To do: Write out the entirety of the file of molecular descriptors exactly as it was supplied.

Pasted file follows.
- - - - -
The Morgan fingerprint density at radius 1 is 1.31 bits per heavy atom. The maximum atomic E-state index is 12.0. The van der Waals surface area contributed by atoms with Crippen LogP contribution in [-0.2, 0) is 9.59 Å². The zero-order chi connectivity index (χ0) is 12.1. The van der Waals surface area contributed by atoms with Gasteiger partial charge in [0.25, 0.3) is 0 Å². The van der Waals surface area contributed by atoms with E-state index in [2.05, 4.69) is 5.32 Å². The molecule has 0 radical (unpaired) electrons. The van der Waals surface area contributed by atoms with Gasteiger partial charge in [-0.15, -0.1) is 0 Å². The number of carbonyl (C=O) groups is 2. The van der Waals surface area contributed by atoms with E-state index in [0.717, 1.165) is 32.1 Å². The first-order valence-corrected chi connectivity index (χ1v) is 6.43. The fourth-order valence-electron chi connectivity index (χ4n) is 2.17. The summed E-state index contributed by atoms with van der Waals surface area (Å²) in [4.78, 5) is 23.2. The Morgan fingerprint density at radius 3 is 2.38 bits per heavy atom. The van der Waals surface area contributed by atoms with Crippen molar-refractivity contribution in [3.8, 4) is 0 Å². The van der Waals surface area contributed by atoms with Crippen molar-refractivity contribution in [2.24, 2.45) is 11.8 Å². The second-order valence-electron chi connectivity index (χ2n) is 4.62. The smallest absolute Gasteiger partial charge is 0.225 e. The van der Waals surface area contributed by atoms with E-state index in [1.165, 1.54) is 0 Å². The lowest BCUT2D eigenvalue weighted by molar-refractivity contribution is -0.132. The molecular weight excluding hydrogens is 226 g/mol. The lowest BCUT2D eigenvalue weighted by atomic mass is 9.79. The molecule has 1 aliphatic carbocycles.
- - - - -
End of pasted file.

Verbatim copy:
The Morgan fingerprint density at radius 1 is 1.31 bits per heavy atom. The maximum atomic E-state index is 12.0. The van der Waals surface area contributed by atoms with Crippen LogP contribution in [-0.2, 0) is 9.59 Å². The zero-order chi connectivity index (χ0) is 12.1. The van der Waals surface area contributed by atoms with Gasteiger partial charge in [0.25, 0.3) is 0 Å². The van der Waals surface area contributed by atoms with E-state index in [2.05, 4.69) is 5.32 Å². The molecule has 0 radical (unpaired) electrons. The van der Waals surface area contributed by atoms with Gasteiger partial charge in [-0.15, -0.1) is 0 Å². The number of carbonyl (C=O) groups is 2. The van der Waals surface area contributed by atoms with E-state index in [0.717, 1.165) is 32.1 Å². The first-order valence-corrected chi connectivity index (χ1v) is 6.43. The fourth-order valence-electron chi connectivity index (χ4n) is 2.17. The summed E-state index contributed by atoms with van der Waals surface area (Å²) in [4.78, 5) is 23.2. The Morgan fingerprint density at radius 3 is 2.38 bits per heavy atom. The van der Waals surface area contributed by atoms with Crippen molar-refractivity contribution in [3.8, 4) is 0 Å². The van der Waals surface area contributed by atoms with Crippen molar-refractivity contribution in [2.24, 2.45) is 11.8 Å². The second-order valence-electron chi connectivity index (χ2n) is 4.62. The smallest absolute Gasteiger partial charge is 0.225 e. The van der Waals surface area contributed by atoms with E-state index in [1.165, 1.54) is 0 Å². The lowest BCUT2D eigenvalue weighted by molar-refractivity contribution is -0.132. The molecular weight excluding hydrogens is 226 g/mol. The lowest BCUT2D eigenvalue weighted by atomic mass is 9.79. The molecule has 1 aliphatic carbocycles.